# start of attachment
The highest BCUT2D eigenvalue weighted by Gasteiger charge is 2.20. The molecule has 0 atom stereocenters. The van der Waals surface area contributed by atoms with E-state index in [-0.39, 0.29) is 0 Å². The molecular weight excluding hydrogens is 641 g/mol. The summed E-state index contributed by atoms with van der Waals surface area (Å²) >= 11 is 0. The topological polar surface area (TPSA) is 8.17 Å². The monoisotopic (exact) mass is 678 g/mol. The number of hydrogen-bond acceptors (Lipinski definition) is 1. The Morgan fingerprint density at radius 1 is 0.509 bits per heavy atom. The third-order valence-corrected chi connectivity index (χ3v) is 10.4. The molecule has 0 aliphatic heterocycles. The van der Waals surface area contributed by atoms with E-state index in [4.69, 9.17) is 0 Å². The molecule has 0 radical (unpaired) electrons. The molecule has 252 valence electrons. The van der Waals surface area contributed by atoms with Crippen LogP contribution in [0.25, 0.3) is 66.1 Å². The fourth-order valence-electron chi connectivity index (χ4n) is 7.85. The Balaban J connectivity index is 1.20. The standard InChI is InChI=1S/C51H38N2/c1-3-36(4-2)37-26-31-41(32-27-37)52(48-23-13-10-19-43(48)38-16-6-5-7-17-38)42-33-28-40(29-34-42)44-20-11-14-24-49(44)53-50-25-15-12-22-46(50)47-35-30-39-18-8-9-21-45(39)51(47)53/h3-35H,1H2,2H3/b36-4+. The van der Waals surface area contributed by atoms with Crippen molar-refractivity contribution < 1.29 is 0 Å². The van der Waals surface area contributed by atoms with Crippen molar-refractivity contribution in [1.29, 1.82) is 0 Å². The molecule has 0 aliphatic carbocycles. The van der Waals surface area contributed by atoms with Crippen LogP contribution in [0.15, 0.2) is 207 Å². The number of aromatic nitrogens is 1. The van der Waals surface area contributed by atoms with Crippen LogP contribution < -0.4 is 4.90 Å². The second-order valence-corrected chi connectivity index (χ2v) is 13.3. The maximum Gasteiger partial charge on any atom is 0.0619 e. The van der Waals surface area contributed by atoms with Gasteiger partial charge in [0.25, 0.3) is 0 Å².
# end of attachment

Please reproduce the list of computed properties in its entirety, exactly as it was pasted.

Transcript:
The highest BCUT2D eigenvalue weighted by Gasteiger charge is 2.20. The molecule has 0 atom stereocenters. The van der Waals surface area contributed by atoms with E-state index in [-0.39, 0.29) is 0 Å². The molecular weight excluding hydrogens is 641 g/mol. The summed E-state index contributed by atoms with van der Waals surface area (Å²) >= 11 is 0. The topological polar surface area (TPSA) is 8.17 Å². The monoisotopic (exact) mass is 678 g/mol. The number of hydrogen-bond acceptors (Lipinski definition) is 1. The Morgan fingerprint density at radius 1 is 0.509 bits per heavy atom. The third-order valence-corrected chi connectivity index (χ3v) is 10.4. The molecule has 0 aliphatic heterocycles. The van der Waals surface area contributed by atoms with E-state index in [4.69, 9.17) is 0 Å². The molecule has 0 radical (unpaired) electrons. The molecule has 252 valence electrons. The van der Waals surface area contributed by atoms with Crippen LogP contribution in [0.25, 0.3) is 66.1 Å². The fourth-order valence-electron chi connectivity index (χ4n) is 7.85. The Balaban J connectivity index is 1.20. The standard InChI is InChI=1S/C51H38N2/c1-3-36(4-2)37-26-31-41(32-27-37)52(48-23-13-10-19-43(48)38-16-6-5-7-17-38)42-33-28-40(29-34-42)44-20-11-14-24-49(44)53-50-25-15-12-22-46(50)47-35-30-39-18-8-9-21-45(39)51(47)53/h3-35H,1H2,2H3/b36-4+. The van der Waals surface area contributed by atoms with Crippen molar-refractivity contribution < 1.29 is 0 Å². The van der Waals surface area contributed by atoms with Crippen molar-refractivity contribution in [1.29, 1.82) is 0 Å². The molecule has 0 aliphatic carbocycles. The van der Waals surface area contributed by atoms with Crippen LogP contribution in [0.15, 0.2) is 207 Å². The number of aromatic nitrogens is 1. The van der Waals surface area contributed by atoms with Crippen LogP contribution < -0.4 is 4.90 Å². The second-order valence-corrected chi connectivity index (χ2v) is 13.3. The maximum Gasteiger partial charge on any atom is 0.0619 e. The van der Waals surface area contributed by atoms with Gasteiger partial charge in [0.25, 0.3) is 0 Å².